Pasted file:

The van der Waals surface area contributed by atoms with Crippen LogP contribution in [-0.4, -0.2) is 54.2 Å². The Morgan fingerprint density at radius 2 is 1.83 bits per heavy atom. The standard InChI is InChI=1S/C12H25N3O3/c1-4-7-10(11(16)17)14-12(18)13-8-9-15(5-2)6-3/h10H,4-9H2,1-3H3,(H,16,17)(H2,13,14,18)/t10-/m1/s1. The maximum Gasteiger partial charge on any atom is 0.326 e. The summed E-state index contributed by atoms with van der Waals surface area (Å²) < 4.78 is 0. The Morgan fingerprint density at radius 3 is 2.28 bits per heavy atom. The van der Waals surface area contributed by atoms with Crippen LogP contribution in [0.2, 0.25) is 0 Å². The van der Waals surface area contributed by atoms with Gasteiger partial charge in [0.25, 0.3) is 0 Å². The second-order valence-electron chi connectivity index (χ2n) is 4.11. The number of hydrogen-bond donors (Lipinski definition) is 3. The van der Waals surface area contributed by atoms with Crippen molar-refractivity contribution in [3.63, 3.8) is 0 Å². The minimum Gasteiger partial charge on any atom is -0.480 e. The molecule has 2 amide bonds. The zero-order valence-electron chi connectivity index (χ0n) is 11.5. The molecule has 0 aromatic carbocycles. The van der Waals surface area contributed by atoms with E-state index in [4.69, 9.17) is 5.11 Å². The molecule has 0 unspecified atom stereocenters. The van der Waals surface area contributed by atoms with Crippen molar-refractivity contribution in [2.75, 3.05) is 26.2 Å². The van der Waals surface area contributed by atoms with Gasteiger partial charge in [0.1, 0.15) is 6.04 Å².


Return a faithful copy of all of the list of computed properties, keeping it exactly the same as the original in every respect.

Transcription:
The van der Waals surface area contributed by atoms with Crippen LogP contribution in [-0.4, -0.2) is 54.2 Å². The Morgan fingerprint density at radius 2 is 1.83 bits per heavy atom. The standard InChI is InChI=1S/C12H25N3O3/c1-4-7-10(11(16)17)14-12(18)13-8-9-15(5-2)6-3/h10H,4-9H2,1-3H3,(H,16,17)(H2,13,14,18)/t10-/m1/s1. The maximum Gasteiger partial charge on any atom is 0.326 e. The summed E-state index contributed by atoms with van der Waals surface area (Å²) < 4.78 is 0. The Morgan fingerprint density at radius 3 is 2.28 bits per heavy atom. The van der Waals surface area contributed by atoms with Crippen LogP contribution in [0.2, 0.25) is 0 Å². The van der Waals surface area contributed by atoms with Gasteiger partial charge in [0.25, 0.3) is 0 Å². The second-order valence-electron chi connectivity index (χ2n) is 4.11. The number of hydrogen-bond donors (Lipinski definition) is 3. The van der Waals surface area contributed by atoms with Crippen molar-refractivity contribution in [3.63, 3.8) is 0 Å². The minimum Gasteiger partial charge on any atom is -0.480 e. The molecule has 2 amide bonds. The zero-order valence-electron chi connectivity index (χ0n) is 11.5. The molecule has 0 aromatic carbocycles. The van der Waals surface area contributed by atoms with E-state index in [4.69, 9.17) is 5.11 Å². The molecule has 0 unspecified atom stereocenters. The van der Waals surface area contributed by atoms with Crippen molar-refractivity contribution in [2.75, 3.05) is 26.2 Å². The van der Waals surface area contributed by atoms with Gasteiger partial charge in [0.1, 0.15) is 6.04 Å².